Now, let's look at what happens when we have a four-reservoir system. Do our conclusions based on the response times of smaller systems hold when we have much larger, more complex systems? Figure 2.11 shows the results of some simple experiments with a four-reservoir system.
Figure 2.11. Two versions of
larger systems show that the response of connected systems is not as
easily predicted as in the case of smaller, two-reservoir systems. In
larger systems, some reservoirs may overshoot their eventual steady
state levels, thus delaying their eventaul arrival at the steady
state. Nevertheless, it is still true that adding increasing the
connectedness of a large system decreases the overall response
The first system shown in Figure 2.11 consists of four reservoirs linked together by draining flows; this is essentially just a larger version of the two-reservoir system shown in Figure 2.10. We can imagine this system in its disconneted state and consider the response times of the indicidual reservoirs with their draining flows; these response times, given in Figure 2.11, range from 1.67 to 5 years. If we were to simply extend our analysis of the two-reservoir system, we might hypothesize that for this four-reservoir model, the response time of the whole system would be given by:
When we test this hypothesis by running the model, we find that
the real behavior is more complex and the overall response time of
the system is difficult to define, but if you focus on reservoir M2,
which appears to be the slowest to respond, you can estimate that the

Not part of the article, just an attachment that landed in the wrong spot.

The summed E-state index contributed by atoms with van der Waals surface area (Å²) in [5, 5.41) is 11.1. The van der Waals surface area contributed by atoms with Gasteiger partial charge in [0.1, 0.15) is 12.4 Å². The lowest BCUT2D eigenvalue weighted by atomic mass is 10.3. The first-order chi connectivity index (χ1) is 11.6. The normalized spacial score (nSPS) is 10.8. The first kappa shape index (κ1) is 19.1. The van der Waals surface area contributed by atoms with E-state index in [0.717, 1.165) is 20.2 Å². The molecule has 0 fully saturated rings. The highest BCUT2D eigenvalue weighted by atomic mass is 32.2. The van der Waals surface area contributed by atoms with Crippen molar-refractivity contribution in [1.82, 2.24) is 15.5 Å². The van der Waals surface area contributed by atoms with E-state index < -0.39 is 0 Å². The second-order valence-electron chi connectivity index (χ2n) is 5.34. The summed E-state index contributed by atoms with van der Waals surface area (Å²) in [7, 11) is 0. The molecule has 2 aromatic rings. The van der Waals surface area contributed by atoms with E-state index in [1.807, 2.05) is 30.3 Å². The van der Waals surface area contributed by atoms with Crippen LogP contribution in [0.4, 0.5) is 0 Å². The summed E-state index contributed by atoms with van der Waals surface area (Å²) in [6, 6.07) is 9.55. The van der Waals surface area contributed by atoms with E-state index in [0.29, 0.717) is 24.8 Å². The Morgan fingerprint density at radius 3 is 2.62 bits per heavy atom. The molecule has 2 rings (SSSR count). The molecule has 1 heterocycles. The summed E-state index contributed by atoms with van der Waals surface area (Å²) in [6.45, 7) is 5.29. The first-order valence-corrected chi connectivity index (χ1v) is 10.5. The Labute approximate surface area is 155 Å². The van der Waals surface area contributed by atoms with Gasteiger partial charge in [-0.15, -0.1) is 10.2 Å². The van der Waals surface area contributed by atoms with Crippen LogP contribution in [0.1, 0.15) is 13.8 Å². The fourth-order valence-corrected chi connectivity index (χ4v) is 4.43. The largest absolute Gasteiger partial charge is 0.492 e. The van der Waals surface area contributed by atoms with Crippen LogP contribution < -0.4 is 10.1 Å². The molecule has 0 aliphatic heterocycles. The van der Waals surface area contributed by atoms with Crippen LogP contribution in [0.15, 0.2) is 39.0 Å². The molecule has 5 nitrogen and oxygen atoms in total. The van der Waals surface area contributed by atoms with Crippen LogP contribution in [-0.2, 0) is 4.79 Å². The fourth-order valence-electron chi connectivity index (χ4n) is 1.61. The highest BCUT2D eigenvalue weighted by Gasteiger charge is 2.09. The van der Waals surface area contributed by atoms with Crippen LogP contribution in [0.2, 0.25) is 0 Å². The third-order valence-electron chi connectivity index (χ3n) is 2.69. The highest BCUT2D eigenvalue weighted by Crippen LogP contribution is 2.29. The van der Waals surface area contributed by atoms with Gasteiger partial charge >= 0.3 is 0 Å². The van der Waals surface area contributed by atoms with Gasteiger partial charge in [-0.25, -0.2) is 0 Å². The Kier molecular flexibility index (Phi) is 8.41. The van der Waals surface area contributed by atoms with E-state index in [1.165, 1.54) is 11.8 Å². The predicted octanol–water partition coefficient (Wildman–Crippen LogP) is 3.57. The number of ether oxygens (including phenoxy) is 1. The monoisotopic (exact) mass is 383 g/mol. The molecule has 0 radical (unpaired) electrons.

response tme of the whole system is in the range of 4 to 5 time
units. Obviously, our simple mathematical prediction of the response
time was wrong; when faced with a more complex system, it is better
to define the response time of the whole system by direct
observation, as we have done here.
By studying the graph that shows the evolution of this system, we
can see that the reservoirs tend to overshoot their eventual
steady-state values and this delays their arrival at the steady
state. Note that in this case, the response time of the whole system
is significantly greater than the response times of some of the
reservoirs considered in the disconnected state. Recall from our
examination of the simple two-reservoir system that this was not the
case there - the two reservoir system had a shorter response time
than either of the reservoirs considered in the disconnected state.
So, a very important conclusion here is that in larger systems, the
overall response time of the system may be significantly greater than
the response times of the separate parts of the system.
Figure 2.11 also shows the effect of adding more flows to this
four-reservoir model - this amounts to increasing the connectedness
of the system. Our simple analysis would lead us to believe that
making this change will decrease the response time of the system, and
in fact when we run this model, we find that such is the case. This
indicates that our conclusion that increased connectedness, which
amounts to increased complexity, decreases the response time appears
to be valid even for larger systems.
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